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Nearly three weeks after Typhoon Haiyan wiped out portions of the central Philippines, Tricare has issued a waiver for some payment requirements and refills of lost or destroyed prescriptions.
The military health insurance program announced Wednesday that beneficiaries in 13 areas, including Tacloban, Leyte, Cebu and others, will not have to provide proof of payment — a Tricare requirement unique to beneficiaries in the Philippines — with their claims.
They also can get emergency refills for prescriptions if needed.
Although the waiver is backdated to Nov. 8, the delay in issuing the emergency declaration has incensed many retirees in the region, who already feel marginalized by a set of rules unique to the Tricare health care program.
Elsewhere with natural disasters such as hurricanes, tornadoes, tropical storms and wildfires, Tricare has announced waivers for specialty referrals and prescriptions within days of the event and, in some cases such as Tropical Storm Karen in October on the Gulf Coast, even beforehand.
“The entire world has come to the aid of the Philippines with funds, relief goods and assistance teams; even the U.S. military is on the ground helping Filipinos, while Tricare abandons beneficiaries,” said Jim Houtsma, a retired Army sergeant who edits an online newsletter for military retirees in the Philippines.
Houtsma said Tricare also remained silent after an earthquake struck the Philippines on Oct. 15.
“As usual, Tricare is nowhere to be seen,” he said.
About 10,000 Tricare-eligible military retirees and family members live in the Philippines.
Tricare spokesman Austin Camacho could not say exactly how many beneficiaries live in the area affected by the typhoon, but Tricare has received roughly 50 medical claims from the area in the past two years.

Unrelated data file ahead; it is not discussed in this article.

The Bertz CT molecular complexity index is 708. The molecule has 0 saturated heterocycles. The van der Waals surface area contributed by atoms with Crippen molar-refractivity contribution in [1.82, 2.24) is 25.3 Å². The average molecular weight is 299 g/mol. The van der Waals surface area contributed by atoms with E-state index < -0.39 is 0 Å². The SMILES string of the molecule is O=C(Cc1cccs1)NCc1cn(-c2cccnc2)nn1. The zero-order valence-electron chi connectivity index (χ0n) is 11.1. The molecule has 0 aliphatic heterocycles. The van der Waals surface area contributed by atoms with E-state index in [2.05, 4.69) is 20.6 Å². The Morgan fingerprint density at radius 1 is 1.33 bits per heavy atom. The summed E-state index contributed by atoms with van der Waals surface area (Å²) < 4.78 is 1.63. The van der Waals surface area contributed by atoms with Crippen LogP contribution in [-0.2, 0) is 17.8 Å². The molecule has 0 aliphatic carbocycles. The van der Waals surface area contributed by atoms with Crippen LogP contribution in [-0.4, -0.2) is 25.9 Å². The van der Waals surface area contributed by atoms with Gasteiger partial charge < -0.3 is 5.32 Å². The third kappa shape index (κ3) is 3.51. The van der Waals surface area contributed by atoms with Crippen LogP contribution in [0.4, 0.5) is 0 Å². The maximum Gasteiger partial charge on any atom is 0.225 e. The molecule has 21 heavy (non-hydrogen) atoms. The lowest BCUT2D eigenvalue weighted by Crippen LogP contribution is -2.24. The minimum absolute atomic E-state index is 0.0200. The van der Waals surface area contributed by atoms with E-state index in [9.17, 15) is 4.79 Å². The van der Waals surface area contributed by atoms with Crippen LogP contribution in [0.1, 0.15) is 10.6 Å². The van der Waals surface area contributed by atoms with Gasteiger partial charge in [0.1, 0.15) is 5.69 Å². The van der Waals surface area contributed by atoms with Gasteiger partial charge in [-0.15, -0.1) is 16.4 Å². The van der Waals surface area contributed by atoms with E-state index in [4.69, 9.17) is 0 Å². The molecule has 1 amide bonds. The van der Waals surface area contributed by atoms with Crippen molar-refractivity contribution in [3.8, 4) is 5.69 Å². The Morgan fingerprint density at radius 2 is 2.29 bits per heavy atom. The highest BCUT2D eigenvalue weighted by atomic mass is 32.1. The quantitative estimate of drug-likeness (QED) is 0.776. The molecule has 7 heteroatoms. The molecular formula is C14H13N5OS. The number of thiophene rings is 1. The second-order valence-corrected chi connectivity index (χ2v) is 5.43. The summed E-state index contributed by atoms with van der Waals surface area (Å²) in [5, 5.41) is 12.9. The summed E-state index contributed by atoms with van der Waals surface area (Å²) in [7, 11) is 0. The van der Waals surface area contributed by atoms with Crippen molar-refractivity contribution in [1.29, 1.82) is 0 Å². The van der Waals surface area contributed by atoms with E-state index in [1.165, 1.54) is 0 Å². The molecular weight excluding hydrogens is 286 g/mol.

He said the waiver announcement was delayed because Tricare officials had to weigh what type of help would be most useful to Tricare beneficiaries in the region.
“It took a while to assess what type of assistance would be needed, what would be useful from a Tricare standpoint,” Camacho said.
Houtsma said he believes 2,000 to 3,000 Tricare beneficiaries live in the affected areas.
The number of claims filed from the region does not necessarily indicate the Tricare population, because many retirees in the Philippines have stopped filing Tricare claims and instead choose to pay out of pocket for medical expenses.
In the Philippines, Tricare beneficiaries must receive care from a Tricare-approved doctor or get a waiver if they live in an area covered by the program called the Philippine Demonstration Project. If their waiver is denied, they are responsible for their own health care.
Outside the demonstration project, beneficiaries must pay up front for their costs and submit proof of payment with their claims to receive reimbursement.
The demonstration project was designed to address the issue of insurance fraud in the country. From the late 1990s to 2009, Tricare claims rose from $15 million per year to $59 million, even as the number of beneficiaries remained stable.
The main reason was fraud. From 1999 to 2005, dozens of doctors and Tricare beneficiaries were indicted for filing false claims. In April 2008, 17 individuals were convicted after defrauding the U.S. government of $100 million.
The waiver for beneficiaries in the area affected by the recent typhoon is effective through Dec. 24, the Tricare news release stated.
During the waiver period, Tricare will accept a beneficiary’s signature on claims as proof of payment, and will allow beneficiaries to fill lost or destroyed prescriptions if they pay the appropriate cost share.